ERPA-The Family Educational Rights and Privacy Act of 1974 (FERPA or the Buckley Amendment) is a United States federal law. FERPA gives parents access to their child’s education records, an opportunity to seek to have the records amended, and some control over the disclosure of information from the records. https://www2.ed.gov/policy/gen/guid/fpco/ferpa/index.html
HIPPA-The Health Insurance Portability and Accountability Act of 1996 (HIPAA), Public Law 104-191, was enacted on August 21, 1996. Sections 261 through 264 of HIPAA require the Secretary of HHS to publicize standards for the electronic exchange, privacy and security of health information. https://www.hhs.gov/hipaa/index.html
IEP– The Individualized Educational Plan (IEP) is a plan or program developed to ensure that a child who has a disability identified under the law and is attending an elementary or secondary educational institution receives specialized instruction and related services.
MTSS-A Multi-Tiered System of Supports (MTSS) is a systemic, continuous-improvement framework in which data-based problem solving and decision-making is practiced across all levels of the educational system for supporting students
504– Children with disabilities may be eligible for special education and related services under Section 504. That’s because Section 504’s definition of disability is broader than the IDEA’s definition. To be protected under Section 504, a student must be determined to:
• have a physical or mental impairment that substantially limits one or more major life activities; or
• have a record of such an impairment; or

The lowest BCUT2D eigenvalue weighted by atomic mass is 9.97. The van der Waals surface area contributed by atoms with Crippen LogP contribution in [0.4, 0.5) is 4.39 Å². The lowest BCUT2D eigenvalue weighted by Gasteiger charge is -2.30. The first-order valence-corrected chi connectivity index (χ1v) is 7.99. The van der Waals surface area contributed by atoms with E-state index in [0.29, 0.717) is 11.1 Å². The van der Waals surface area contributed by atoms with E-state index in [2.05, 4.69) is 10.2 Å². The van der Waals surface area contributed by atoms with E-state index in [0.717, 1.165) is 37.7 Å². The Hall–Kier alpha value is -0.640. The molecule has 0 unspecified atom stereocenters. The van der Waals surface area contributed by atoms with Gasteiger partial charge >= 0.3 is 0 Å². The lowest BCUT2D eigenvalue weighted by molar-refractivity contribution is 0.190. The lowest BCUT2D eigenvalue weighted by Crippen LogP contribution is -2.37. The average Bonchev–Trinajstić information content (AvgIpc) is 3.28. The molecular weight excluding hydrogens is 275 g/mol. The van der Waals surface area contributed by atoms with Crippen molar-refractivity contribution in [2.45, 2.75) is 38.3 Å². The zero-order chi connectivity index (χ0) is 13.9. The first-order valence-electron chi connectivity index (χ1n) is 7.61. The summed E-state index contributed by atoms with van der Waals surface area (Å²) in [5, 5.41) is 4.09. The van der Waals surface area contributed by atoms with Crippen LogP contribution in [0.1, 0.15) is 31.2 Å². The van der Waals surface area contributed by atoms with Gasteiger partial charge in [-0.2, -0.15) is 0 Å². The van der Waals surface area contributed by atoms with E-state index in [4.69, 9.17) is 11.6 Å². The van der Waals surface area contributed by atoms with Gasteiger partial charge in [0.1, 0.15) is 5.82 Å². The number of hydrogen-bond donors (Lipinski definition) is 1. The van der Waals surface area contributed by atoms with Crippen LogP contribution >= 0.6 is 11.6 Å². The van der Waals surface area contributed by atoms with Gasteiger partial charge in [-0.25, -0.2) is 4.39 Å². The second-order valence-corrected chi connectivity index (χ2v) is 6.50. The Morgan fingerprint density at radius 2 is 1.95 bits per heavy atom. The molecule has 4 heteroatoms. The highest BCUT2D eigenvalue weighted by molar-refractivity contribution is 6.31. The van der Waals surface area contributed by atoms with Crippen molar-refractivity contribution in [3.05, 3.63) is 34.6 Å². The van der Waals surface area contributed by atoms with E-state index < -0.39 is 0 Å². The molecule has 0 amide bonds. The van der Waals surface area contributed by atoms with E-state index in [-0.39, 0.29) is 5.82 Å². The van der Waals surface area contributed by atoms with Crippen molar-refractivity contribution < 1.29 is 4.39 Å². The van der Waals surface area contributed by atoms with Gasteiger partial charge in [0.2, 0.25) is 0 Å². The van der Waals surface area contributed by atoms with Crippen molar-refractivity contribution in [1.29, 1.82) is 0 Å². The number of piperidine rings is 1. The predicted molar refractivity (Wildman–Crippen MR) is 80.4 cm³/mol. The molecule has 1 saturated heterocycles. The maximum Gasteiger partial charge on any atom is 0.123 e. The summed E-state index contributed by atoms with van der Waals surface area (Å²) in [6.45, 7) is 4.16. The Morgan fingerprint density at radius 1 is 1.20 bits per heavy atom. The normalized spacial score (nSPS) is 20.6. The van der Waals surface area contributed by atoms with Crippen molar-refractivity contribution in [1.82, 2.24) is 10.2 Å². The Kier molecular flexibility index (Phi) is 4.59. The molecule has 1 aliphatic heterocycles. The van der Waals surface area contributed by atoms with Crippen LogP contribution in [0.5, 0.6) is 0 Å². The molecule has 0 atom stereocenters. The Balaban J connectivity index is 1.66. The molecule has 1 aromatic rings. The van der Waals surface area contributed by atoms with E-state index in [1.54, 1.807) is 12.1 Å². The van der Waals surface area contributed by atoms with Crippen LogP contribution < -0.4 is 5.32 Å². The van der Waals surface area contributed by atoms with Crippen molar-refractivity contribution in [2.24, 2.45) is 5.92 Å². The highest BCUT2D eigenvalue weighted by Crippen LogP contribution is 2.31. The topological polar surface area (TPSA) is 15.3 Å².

• be regarded as having such an impairment.
Section 504 requires that school districts provide a free appropriate public education (FAPE) to qualified students in their jurisdictions who have a physical or mental impairment that substantially limits one or more major life activities, regardless of the nature or severity of the disability. Under Section 504, FAPE means providing regular or special education and related aids and services designed to meet the student’s individual educational needs as adequately as the needs of nondisabled students are met.
SOS-The SOS Signs of Suicide Prevention Program is the only youth suicide prevention program that has demonstrated an improvement in students’ knowledge and adaptive attitudes about suicide risk and depression, as well as a reduction in actual suicide attempts.
SOS is unique among school-based suicide prevention programs as it incorporates two prominent suicide prevention strategies into a single program: an educational curriculum that raises awareness about suicide and depression, and a brief screening for depression.
The SOS Programs use a simple and easy-to-remember acronym, ACT® (Acknowledge, Care, Tell), to teach students action steps to take if they encounter a situation that requires help from a trusted adult. SOS is offered for both middle and high school aged youth and can be implemented in one class period by existing faculty and staff.
Depression-Depression (major depressive disorder) is a common and serious medical illness that negatively affects how you feel, the way you think and how you act. Fortunately, it is also treatable. Depression causes feelings of sadness and/or a loss of interest in activities once enjoyed. It can lead to a variety of emotional and physical problems and can decrease a person’s ability to function at school and at home.
Anxiety- Anxiety is defined as a nervous disorder characterized by a state of excessive uneasiness and apprehension, typically with compulsive behavior or panic attacks.School Refusal-School refusal is the refusal to attend school due to emotional distress. School refusal differs from truancy in that children with school refusal feel anxiety or fear towards school, whereas truant children generally have no feelings of fear towards school, often feeling angry or bored with it instead.